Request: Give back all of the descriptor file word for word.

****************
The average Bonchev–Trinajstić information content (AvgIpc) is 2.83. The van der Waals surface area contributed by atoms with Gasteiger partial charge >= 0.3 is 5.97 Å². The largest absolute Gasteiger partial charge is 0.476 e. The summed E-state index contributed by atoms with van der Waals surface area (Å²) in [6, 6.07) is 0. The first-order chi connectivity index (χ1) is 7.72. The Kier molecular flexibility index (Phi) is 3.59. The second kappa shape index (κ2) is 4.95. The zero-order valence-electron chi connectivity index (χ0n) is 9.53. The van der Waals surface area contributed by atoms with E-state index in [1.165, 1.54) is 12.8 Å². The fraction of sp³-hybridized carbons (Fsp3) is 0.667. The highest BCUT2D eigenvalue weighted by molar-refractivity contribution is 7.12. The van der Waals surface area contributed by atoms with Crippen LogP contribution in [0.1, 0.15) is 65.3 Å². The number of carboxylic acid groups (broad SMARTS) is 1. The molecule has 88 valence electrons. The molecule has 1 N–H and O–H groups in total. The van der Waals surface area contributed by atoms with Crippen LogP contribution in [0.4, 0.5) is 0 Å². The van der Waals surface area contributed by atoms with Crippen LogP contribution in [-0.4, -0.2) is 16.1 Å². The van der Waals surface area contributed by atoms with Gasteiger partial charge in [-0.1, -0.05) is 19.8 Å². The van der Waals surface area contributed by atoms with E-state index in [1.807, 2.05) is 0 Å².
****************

The average Bonchev–Trinajstić information content (AvgIpc) is 2.83. The van der Waals surface area contributed by atoms with Gasteiger partial charge >= 0.3 is 5.97 Å². The largest absolute Gasteiger partial charge is 0.476 e. The summed E-state index contributed by atoms with van der Waals surface area (Å²) in [6, 6.07) is 0. The first-order chi connectivity index (χ1) is 7.72. The Kier molecular flexibility index (Phi) is 3.59. The second kappa shape index (κ2) is 4.95. The zero-order valence-electron chi connectivity index (χ0n) is 9.53. The van der Waals surface area contributed by atoms with E-state index in [1.165, 1.54) is 12.8 Å². The fraction of sp³-hybridized carbons (Fsp3) is 0.667. The highest BCUT2D eigenvalue weighted by molar-refractivity contribution is 7.12. The van der Waals surface area contributed by atoms with Crippen LogP contribution in [0.1, 0.15) is 65.3 Å². The number of carboxylic acid groups (broad SMARTS) is 1. The molecule has 88 valence electrons. The molecule has 1 N–H and O–H groups in total. The van der Waals surface area contributed by atoms with Crippen LogP contribution in [0.4, 0.5) is 0 Å². The van der Waals surface area contributed by atoms with Crippen LogP contribution in [-0.4, -0.2) is 16.1 Å². The van der Waals surface area contributed by atoms with Gasteiger partial charge in [-0.1, -0.05) is 19.8 Å². The van der Waals surface area contributed by atoms with E-state index in [1.807, 2.05) is 0 Å².